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Experiences Every Budding Entrepreneur Should Have in High School

Get good grades and pay attention in class.

Yes, there are those rare cases where a genius entrepreneur quits school to start a successful business. But for most students, what you learn in class will be tremendously helpful. You never know what knowledge you might need to draw on when starting or running a business, so don’t skimp on the classwork and put yourself at a disadvantage.

Get involved with something at school.

When you’re an entrepreneur, it helps to know how to work with people and lead them. A good way to get some early experience with that is to play a sport, join a club, volunteer for a school committee or even run for student office. All of these experiences can teach you how to interact with others toward a common goal.

Get a job.

Any job. Expose yourself to the working world to see how businesses operate. Even if you’re in a support role, you’ll have a window into things like how to interact with customers, what it takes to turn a profit, how businesses encounter and solve problems and the processes, policies and decisions that contribute to a company’s success or failure.

Be a shadow.

Find someone in your community who’s in a job or running a business you find interesting and ask to shadow them—for a day, a week, or even a summer, if they’ll let you. You may not get paid, but the experience could be invaluable.

Start thinking like an entrepreneur.

A lot of entrepreneurs start their businesses by solving a problem, improving an idea or product, or fulfilling an unmet need. Just because you don’t have a business of your own yet doesn’t mean you can’t start thinking like someone who does. Think of problems that need to be solved—at home, in your school, in the community. And if you think you have a better way of solving them, work out a plan and implement it, or propose it to the person in charge. Even if it goes nowhere, it’s a great exercise to start training your mind to think like an entrepreneur.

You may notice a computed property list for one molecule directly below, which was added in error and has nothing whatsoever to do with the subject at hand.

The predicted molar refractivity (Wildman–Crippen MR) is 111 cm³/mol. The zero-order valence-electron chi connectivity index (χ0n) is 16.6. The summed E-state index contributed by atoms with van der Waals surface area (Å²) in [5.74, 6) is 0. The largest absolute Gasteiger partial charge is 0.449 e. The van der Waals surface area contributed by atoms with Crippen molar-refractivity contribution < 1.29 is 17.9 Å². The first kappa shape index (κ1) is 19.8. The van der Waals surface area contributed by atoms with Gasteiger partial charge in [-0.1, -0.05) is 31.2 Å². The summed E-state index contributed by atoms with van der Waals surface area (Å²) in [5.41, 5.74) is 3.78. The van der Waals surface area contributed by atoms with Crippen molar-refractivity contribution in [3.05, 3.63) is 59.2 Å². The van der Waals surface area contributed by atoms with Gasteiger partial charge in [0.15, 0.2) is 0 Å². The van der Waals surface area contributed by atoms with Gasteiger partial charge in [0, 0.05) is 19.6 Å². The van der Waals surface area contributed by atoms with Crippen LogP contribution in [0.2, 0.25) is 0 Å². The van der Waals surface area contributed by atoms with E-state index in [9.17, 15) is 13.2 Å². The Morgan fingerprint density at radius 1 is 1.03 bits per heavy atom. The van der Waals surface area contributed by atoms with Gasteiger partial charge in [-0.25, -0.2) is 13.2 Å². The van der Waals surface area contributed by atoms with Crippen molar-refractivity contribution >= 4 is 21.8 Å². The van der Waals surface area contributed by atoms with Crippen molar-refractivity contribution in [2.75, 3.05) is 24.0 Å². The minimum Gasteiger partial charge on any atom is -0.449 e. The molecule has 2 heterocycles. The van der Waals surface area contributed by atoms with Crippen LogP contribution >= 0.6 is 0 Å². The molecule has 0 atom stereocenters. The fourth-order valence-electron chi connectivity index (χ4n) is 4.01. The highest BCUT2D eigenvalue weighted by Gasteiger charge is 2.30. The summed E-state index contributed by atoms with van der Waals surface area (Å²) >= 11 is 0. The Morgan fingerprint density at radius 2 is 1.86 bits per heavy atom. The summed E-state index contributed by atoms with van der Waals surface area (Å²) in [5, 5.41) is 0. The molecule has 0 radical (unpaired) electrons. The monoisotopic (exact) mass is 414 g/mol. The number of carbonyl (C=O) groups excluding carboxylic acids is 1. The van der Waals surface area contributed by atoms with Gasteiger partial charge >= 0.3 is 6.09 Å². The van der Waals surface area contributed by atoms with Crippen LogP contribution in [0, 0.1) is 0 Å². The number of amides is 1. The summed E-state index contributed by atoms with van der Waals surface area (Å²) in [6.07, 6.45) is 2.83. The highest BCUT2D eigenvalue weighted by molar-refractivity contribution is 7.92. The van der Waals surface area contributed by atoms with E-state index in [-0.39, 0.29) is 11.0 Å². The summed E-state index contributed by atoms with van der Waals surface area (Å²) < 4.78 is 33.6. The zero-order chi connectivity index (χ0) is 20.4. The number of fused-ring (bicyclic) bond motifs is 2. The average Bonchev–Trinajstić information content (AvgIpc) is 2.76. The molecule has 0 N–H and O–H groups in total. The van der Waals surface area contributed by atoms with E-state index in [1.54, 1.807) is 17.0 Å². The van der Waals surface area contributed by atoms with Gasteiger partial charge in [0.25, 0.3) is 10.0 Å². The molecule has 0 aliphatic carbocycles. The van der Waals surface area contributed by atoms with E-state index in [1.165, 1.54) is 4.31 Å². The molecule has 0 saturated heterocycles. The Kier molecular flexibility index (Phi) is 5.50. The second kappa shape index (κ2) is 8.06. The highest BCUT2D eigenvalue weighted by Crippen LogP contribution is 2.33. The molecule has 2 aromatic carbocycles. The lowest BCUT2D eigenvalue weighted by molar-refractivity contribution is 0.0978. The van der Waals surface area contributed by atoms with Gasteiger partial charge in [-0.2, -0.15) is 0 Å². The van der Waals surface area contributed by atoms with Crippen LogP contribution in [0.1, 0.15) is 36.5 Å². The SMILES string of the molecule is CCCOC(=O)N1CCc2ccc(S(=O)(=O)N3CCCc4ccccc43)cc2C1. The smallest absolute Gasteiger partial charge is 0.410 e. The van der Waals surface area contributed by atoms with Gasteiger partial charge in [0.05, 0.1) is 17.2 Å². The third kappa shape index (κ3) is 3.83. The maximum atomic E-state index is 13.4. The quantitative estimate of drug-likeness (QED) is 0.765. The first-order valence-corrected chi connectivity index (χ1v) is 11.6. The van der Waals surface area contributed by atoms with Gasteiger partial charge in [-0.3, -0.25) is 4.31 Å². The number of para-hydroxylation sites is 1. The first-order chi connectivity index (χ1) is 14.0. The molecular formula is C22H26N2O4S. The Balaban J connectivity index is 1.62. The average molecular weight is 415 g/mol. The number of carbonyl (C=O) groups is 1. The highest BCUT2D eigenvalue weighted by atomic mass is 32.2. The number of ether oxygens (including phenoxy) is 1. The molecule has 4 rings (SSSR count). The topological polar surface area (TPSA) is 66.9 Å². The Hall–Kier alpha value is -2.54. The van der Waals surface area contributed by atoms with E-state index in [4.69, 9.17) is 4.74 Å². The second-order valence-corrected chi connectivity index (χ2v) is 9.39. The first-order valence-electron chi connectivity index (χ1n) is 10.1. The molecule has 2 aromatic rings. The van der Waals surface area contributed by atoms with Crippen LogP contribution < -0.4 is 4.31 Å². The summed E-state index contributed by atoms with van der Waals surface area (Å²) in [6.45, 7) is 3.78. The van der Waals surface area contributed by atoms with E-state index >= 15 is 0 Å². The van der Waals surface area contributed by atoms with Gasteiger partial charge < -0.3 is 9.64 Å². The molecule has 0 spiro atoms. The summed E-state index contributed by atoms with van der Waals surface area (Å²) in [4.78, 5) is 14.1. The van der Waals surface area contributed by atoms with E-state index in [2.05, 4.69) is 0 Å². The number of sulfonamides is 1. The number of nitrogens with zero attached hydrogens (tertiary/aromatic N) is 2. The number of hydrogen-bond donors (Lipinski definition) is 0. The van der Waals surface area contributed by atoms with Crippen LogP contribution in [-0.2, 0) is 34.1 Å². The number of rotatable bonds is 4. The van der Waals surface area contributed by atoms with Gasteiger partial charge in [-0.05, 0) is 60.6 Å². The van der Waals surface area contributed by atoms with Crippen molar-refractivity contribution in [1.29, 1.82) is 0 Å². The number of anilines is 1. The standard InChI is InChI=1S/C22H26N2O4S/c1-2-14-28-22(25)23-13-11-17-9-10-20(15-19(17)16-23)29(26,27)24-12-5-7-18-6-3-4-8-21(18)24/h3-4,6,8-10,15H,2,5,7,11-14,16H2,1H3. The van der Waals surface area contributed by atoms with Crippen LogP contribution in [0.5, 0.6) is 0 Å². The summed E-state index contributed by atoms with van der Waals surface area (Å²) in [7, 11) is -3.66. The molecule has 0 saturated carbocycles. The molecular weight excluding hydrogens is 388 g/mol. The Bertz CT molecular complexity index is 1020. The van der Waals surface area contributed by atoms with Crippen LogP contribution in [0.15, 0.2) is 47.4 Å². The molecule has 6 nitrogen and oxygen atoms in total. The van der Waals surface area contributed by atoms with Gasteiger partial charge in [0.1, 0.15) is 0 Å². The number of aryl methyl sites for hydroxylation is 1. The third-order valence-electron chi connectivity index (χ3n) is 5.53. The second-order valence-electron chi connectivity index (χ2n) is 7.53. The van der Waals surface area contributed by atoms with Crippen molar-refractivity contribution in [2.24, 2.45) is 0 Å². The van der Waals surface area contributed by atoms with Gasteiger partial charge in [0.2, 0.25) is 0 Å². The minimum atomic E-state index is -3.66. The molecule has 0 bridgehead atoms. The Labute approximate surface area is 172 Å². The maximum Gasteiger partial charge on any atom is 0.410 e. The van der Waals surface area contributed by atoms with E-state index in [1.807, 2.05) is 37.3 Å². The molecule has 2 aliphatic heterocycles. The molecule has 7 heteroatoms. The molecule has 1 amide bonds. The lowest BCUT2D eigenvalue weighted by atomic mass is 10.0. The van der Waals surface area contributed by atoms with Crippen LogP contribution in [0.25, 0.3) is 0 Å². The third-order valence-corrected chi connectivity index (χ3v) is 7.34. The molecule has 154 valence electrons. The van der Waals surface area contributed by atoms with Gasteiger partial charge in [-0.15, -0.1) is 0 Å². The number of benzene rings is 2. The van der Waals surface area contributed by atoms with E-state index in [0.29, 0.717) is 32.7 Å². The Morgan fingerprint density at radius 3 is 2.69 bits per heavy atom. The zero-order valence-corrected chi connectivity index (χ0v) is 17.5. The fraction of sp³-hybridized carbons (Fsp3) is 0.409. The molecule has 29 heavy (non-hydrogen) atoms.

Participate in a college camp.

Some universities, like Northwood, offer summer camps where high school students learn about what it takes to launch and run a successful startup. Students can also use these camps to sharpen their leadership, presentation and marketing skills.

Go to networking events in your town.

There are business and entrepreneurship networking events in most towns today. Attend some. Put yourself in the circle of people you want to be in. Meet some folks who are doing the kinds of things you’re interested in, and stay connected to them. You never know what future opportunities might result from a connection you make today.

Get informed.

There are so many books, podcasts and online resources on the subject of entrepreneurism. So, what are you waiting for? Do some self-educating.

Start your own business.

It doesn’t have to be a lemonade stand. But it could be. Or babysitting, dog walking or selling cookies. Whatever the business, however small it might seem, there are lessons you’ll learn from doing that can’t be taught in a book. Put yourself out there and try to sell something to someone.

Don’t get discouraged.

If you’re going to be a successful entrepreneur, you can expect to suffer setbacks along the way. But that’s okay. Mistakes can be a great teacher. As long as you learn from your them. So, don’t worry if something doesn’t work out as planned. Pick yourself up, dust yourself off and ask how you can make it better next time.

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